The primaiy object of this invention is to provide a corrosion test probe to be used with an electronic resistance-me asuring apparatus adapted to determine the corrosivity of environments under conditions of relatively high temperature and high pressure.

Another object of the invention is to provide a new form of corrosion test probe having a simplified U- shaped or spiral-shaped corrodible surface.

insulating base member which is bolted to the Wall of a vessel.

Figure 2 is a bottom view of the assembly shown in V Figure 1.

Figure 3 is a top view of the embodiment shown in Figure 1.

Figure 4 is a cross-sectional view, similar to Figure 1, showing another form of insulating base member into which the test probe elements or specimens of this invention may be mounted and showing a method of mounting.

Figure 5 is a side elevation of another form of test probe with one leg of the test element mounted in pressure-sealed and insulated relationship.

Figure 6 is a bottom view of the assembly shown in Figure 5.

Figure 7 is a top view of the assembly shown in Figure 5.

Figure 8 is a vertical cross-sectional view taken along lines 8-8 in Figure 7.

Figure 9 is a cross-sectional view of a modified arrangement of Figure 5 employing a spiral-shaped test specimen and another mode of mounting same.

Figure 10 is a bottom view of the embodiment shown in Figure 9.

Referring to Figures 1, 2 and 3, the wall of the process vessel or conduit 2 has opening 4 therethrough into which tubular test specimen 6 is mounted so as to expose the outer surface of the U-shaped end to the corrosive atmosphere confined by wall 2. A second and protected test specimen, a, is also U-shaped and extends through the opening within tubular test specimen 6 with its outer wall spaced from the inner wall of 6 forming annular space 10. Test specimens 6 and 8 are so spaced from each other along their entire lengths except at common terminal or welded junction 12. Lead wires 14, 16 and 18 are Welded or soldered as at points 20, 22, and 24, respectively, to form connections to a bridge-measuring circuit -'(not shown). Lead wires 14, 16 and 18 may be element wherein a tubular test specimen functions as a protective sheath for an inner, second test specimen mounted in spaced relationship therewith.

Non-conducting and corrosion-resistant base 28 supports test specimen 6 and protected specimen 8 for attachment to wall 2 by means of bolts 30, 32, 34 and 36 which pass through holes in the periphery of base 28 and engage wall 2 by means of threaded portions 38 and 40. The annular space, 10, between substantially concentrically arranged test specimens 6 and 8 may be filled with air or a heat-conducting, non-electrical-conducting material such as small glass beads and plaster. Base member 28 may be molded around the two legs of U-shaped test specimen 6 to form a strong seal along the surface of contact.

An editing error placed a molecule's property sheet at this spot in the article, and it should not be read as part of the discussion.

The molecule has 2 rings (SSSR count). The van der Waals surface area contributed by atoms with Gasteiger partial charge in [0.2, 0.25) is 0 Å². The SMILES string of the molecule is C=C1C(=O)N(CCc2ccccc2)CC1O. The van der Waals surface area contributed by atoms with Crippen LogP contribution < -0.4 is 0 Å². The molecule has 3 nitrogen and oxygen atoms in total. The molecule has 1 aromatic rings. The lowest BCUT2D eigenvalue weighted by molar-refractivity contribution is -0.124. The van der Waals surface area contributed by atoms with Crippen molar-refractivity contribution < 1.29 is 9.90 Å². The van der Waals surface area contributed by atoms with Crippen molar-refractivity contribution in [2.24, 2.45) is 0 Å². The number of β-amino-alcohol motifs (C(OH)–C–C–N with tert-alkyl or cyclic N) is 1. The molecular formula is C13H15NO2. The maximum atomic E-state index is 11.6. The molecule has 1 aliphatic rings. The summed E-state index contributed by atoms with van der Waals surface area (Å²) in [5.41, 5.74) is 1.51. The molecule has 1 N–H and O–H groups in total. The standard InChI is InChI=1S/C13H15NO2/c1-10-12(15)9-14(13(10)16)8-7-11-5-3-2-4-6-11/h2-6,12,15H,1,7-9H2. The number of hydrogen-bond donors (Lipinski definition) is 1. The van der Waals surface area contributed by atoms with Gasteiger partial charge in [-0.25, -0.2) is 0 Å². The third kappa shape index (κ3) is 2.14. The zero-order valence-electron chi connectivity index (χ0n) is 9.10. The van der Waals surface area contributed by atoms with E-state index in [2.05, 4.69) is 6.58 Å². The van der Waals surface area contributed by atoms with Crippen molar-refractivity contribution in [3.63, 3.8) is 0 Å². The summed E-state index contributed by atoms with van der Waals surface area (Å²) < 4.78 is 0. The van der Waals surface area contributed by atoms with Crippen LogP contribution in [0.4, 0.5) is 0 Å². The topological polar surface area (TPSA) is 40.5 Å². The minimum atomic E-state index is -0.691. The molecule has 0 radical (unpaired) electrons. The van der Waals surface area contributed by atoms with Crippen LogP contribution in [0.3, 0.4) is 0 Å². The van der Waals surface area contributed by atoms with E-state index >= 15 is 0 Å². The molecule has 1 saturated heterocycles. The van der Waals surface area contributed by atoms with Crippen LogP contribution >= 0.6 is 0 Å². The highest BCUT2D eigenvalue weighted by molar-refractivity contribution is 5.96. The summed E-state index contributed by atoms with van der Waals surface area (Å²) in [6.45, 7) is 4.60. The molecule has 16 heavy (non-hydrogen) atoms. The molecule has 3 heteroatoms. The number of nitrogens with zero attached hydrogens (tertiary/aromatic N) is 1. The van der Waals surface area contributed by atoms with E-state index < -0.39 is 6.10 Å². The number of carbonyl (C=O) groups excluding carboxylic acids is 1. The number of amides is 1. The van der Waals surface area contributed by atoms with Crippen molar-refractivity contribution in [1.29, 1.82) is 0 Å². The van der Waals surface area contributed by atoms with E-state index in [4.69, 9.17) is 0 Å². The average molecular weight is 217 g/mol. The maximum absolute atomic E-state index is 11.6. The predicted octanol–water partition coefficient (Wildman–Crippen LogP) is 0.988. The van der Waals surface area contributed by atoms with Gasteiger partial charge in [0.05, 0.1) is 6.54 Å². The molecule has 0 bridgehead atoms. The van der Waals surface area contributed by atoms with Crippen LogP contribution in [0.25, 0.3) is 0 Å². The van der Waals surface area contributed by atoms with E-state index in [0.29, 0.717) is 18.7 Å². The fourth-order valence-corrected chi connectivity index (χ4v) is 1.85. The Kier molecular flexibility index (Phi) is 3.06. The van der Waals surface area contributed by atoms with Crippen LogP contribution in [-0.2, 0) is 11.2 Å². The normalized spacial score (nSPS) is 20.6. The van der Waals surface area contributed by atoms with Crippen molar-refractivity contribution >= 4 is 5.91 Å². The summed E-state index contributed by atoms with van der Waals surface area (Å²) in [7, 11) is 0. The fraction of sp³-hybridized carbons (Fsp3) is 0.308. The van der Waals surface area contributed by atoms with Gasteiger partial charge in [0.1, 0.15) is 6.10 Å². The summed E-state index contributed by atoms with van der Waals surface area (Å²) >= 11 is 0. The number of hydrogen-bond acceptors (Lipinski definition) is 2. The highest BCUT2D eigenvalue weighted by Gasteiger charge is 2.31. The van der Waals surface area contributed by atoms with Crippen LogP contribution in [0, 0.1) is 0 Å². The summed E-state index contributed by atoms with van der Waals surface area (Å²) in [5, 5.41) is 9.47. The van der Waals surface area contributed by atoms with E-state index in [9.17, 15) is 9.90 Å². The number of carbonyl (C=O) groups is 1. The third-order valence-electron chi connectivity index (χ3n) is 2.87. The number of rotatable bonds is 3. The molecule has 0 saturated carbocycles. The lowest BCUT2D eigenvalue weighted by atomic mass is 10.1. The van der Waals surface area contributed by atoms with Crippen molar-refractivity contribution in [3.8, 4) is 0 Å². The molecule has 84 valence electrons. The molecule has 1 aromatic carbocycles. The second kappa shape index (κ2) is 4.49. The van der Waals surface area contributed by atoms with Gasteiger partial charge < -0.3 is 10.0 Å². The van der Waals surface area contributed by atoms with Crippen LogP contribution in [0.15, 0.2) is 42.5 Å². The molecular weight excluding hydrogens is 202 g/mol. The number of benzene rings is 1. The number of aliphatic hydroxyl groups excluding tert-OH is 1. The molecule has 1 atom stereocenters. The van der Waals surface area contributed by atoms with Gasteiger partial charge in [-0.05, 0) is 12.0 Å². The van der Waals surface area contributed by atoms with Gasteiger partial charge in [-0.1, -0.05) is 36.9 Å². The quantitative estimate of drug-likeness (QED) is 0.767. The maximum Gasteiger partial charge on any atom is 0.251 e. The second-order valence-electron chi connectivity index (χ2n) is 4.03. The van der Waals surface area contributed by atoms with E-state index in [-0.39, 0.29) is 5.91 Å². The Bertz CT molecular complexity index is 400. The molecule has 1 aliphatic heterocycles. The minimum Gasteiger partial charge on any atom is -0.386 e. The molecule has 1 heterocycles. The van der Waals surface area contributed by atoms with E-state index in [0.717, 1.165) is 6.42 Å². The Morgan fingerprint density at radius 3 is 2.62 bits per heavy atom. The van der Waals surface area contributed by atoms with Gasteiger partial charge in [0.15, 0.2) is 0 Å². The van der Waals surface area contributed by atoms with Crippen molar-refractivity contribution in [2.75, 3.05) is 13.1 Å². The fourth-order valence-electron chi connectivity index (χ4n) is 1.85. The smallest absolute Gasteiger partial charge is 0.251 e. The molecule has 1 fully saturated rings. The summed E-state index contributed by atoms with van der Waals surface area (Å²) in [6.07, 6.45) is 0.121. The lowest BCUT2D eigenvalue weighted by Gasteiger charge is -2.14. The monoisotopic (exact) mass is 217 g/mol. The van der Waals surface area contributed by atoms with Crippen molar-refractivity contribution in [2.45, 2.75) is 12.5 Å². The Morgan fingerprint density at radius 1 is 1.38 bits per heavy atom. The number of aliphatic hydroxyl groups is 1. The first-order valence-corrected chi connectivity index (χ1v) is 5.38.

Figure 4 shows another form of test element and base member whereby extended annular sealing means are provided around the legs of the exposed test specimen. In Figure 4, hole 40 through vessel wall 2 has shoulder 42 against which a corresponding shoulder of base'member 44 impinges. Legs 46 and 48 of the exposed test specimen have external annular shoulders 50 and 52, respectively, to efiectuate a good seal within base member 44. V-shaped shoulders 54 and 56 are also shown for this purpose. Shoulders 50, 52, 54 and 56 extend around the periphery of the imbedded legs, 48 and 46. Other means for providing an extended, irregular sealing surface may be used.

Referring now to Figures 5, 6, 7 and 8, still another arrangement is shown wherein base member 60 is provided in the form of a threaded plug having threads 62, adapted to be inserted into a threaded opening in the wall of a vessel and communicating with the corrosive atmosphere therein to be tested. In these related drawings, exposed test specimen 6 and internal protected test specimen 8 are in the same form as described in connection with Figures 1, 2 and 3. Base member 60 has shoulder 64, accommodating ring seal 66 to provide a pressure seal with the wall of the process vessel. One leg of U-shaped test specimen 6 passes through aperture 68 in base 60 .and is soldered or welded thereto, as at 70. The other leg of test specimen 6 is held in insulated and pressure-sealed relationship within base 60 by means of gasket 72 held in place between packing nuts 74 and 76 which are threaded, as at 78 and 80, and engage a threaded aperture passing through base 60. The outer wall of test specimen 6 is spaced from the inner wall of the packing nuts as indicated by annular spaces 82 and 84. The lead wires previously described are omitted from these drawings.